Explain to me: Why is the government closing remote Aboriginal communities?

If you haven’t been part of them, you’ve most likely at least heard of the recent protests against the closure of remote Aboriginal communities in Western Australia.

You may have seen #SOSBlakAustralia trending on Facebook last week. Or maybe you follow Hugh Jackman on Instagram.

Maybe you heard Tony Abbott say the government couldn’t subsidise “lifestyle choices” and the collective horrified gasp that followed.

But chances are you’re asking — what the hell is going on?

Today, we’re here to explain.

Why is the government closing Aboriginal communities? 

The federal government ceased funding for remote communities in WA, leading to the state planning to close some small towns.

Last year, the Federal government announced it would stop funding essential services in remote Australian communities — essentially transferring this responsibility to the states.

Last week, WA Premier Colin Barnett said his state would have to “close” between 100 to 150 Indigenous communities, as a result.

Previously, the Federal government provided funding for two thirds of WA’s remote Aboriginal communities, and without that support, the state claims it cannot afford to maintain funding on its own.

The WA government believes the closure of communities is for the safety of the children who reside there.

In Parliament, Premier Barnett said:

“They [the smaller remote communities] are not viable and the social outcomes, the abuse and neglect of young children, is a disgrace to this state … this is the biggest social issue this state faces.

“Those communities, 273 of them, are not sustainable into the future. They cannot look anyone in the face and guarantee the safety of little boys and girls.”

What did Tony Abbott say that pissed everybody off?

Tony Abbott said living in remote communities is a “lifestyle choice”.

Upon the WA Premier’s announcement, Prime Minister Tony Abbott said:  “What we can’t do is endlessly subsidise lifestyle choices.”

The “lifestyle choice” he was referring to, is the “choice” to live in a remote area.

Related content: The 7 “lifestyle choices” the government is happy to pay for.

Very few people, including members of Abbott’s ministry, have seconded this idea that living in a remote community is a “lifestyle choice.”

Even the PM’s own regular adviser on indigenous issues, Warren Mundine, was not happy with the Prime Minister’s comments, stating:

“That is a complete misconception of what it is and he’s wrong in that regard.

“It is not about a lifestyle, it is not like retiring and moving for a sea change. It is about thousands of years’ connection, their religious beliefs and the essence of who they are.”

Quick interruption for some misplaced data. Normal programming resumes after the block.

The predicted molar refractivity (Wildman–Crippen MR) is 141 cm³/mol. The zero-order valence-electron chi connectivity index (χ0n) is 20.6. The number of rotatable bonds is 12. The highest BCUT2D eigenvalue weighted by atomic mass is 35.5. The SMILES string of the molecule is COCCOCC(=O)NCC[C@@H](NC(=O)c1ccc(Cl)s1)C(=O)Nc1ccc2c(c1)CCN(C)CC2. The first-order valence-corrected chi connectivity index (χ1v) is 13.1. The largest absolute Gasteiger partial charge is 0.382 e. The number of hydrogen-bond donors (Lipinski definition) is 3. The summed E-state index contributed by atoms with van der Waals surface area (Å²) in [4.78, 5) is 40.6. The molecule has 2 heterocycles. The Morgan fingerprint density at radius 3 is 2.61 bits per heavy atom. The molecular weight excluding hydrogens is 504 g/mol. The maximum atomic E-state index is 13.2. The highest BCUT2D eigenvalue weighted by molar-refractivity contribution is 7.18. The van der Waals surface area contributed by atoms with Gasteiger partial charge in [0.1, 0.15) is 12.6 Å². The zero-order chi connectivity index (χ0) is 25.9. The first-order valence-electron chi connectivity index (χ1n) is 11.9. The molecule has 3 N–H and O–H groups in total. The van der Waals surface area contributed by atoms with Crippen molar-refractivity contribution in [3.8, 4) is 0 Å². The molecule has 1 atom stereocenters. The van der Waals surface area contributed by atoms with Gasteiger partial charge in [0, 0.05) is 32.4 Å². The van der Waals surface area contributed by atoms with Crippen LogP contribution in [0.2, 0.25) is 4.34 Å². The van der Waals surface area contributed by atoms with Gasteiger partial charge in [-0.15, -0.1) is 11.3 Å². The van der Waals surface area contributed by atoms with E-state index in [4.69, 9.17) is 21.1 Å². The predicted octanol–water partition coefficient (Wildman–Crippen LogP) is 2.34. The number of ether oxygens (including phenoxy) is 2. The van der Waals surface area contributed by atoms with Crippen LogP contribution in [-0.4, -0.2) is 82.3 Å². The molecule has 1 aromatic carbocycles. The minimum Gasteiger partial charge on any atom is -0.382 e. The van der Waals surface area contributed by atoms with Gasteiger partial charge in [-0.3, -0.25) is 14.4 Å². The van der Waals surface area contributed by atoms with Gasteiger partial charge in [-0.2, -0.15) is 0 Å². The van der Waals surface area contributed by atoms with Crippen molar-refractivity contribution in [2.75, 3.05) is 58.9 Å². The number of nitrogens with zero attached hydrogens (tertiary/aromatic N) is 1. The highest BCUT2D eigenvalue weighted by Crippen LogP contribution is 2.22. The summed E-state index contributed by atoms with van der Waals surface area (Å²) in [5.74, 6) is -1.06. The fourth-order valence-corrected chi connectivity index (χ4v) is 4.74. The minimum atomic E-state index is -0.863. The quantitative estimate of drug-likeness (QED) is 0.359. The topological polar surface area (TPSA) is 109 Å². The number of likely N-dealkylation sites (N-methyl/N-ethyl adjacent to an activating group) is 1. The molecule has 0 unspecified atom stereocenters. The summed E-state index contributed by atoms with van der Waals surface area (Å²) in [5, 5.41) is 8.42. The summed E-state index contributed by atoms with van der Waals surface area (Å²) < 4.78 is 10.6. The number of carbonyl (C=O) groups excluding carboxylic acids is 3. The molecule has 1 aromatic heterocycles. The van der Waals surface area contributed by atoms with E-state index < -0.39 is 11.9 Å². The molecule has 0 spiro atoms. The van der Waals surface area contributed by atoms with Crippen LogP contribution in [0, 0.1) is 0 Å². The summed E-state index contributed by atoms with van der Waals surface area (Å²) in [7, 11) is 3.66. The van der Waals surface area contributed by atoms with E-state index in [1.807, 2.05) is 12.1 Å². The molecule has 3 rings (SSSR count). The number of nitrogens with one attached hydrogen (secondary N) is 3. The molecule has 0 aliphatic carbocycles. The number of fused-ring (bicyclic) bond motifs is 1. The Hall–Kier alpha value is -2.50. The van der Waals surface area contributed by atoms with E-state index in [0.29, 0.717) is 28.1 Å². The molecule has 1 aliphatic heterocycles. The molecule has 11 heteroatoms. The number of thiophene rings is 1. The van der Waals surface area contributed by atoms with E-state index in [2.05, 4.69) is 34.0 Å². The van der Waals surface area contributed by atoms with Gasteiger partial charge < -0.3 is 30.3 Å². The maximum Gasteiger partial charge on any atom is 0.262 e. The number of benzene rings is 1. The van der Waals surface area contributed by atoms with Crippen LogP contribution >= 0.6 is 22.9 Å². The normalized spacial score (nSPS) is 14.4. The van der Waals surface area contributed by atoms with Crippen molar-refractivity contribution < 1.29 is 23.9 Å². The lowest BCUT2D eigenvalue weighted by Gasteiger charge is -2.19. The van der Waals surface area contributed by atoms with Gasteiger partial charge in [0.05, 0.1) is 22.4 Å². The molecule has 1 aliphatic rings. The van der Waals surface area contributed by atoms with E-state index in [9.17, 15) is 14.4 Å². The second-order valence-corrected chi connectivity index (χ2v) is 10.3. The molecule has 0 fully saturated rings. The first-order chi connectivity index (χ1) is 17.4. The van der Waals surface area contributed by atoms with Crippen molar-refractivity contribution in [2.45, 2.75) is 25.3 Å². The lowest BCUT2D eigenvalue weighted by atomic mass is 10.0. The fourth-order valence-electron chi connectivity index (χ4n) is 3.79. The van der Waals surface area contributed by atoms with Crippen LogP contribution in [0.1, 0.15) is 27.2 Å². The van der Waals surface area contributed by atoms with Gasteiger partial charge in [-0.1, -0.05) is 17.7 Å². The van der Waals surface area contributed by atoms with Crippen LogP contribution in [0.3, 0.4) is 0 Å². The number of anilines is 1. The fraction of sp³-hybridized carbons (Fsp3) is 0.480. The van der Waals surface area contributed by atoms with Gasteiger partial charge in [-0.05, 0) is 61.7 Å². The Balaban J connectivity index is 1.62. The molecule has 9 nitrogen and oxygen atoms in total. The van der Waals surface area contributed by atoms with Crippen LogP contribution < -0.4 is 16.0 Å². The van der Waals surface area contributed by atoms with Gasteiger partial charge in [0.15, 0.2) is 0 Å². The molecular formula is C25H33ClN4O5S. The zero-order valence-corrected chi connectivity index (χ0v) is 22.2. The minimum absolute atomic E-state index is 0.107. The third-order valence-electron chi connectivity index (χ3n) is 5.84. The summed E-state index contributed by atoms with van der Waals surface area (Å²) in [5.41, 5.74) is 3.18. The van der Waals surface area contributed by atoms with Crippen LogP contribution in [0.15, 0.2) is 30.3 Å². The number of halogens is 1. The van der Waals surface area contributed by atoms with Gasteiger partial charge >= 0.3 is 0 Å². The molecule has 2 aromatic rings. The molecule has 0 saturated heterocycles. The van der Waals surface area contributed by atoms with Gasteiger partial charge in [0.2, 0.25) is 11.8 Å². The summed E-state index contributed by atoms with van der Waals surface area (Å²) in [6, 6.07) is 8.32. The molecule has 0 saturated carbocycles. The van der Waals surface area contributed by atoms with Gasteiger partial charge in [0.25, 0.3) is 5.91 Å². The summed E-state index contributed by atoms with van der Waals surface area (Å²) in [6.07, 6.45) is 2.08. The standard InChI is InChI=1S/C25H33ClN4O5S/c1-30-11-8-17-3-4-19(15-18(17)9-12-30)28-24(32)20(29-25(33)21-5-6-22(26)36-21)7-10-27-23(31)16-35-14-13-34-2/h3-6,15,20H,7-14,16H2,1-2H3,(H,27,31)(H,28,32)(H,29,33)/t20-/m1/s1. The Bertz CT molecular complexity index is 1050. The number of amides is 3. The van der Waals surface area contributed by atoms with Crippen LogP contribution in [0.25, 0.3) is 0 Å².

What’s wrong with closing down remote communities?

“The forced removal of people from lands also draws depressing parallels to the paternalistic habits of white Australians and their invasion of Australia, the take over of land, the Stolen Generations… need I go on?” – Noel Pearson.

Apart from the injustice that is the cruel forced removal of people from their homes — sadly, something Australia has been doing to its Indigenous people for generations — there are also economic and social repercussions of this displacement.

“The forced removal of people from lands also draws depressing parallels to the paternalistic habits of white Australians and their invasion of Australia…”

It will put a strain on the towns where these populations will be “re-settled” — housing will need to be provided and services will need to be shared.

Labor’s Indigenous Affairs spokesperson, Ben Wyatt, said: “There are serious concerns from both the communities and the shires about where people will go if the communities are shut down.

“They will move to places like Broome, Kununurra and Fitzroy Crossing – places that are not equipped with adequate investment in housing and services to cope.”

Furthermore, Amnesty International believes those displaced from their homes suffer significant trauma.

“White Australia has a black history.”

But the primary issue is that the move undermines a central value of Indigenous culture: connection to their land.

CEO of Aboriginal Legal Services WA David Eggington put it rather nicely when he said: “I want you to stop and think about this sacred land that has been home to our people for tens of thousands of years – our land that is central to our culture.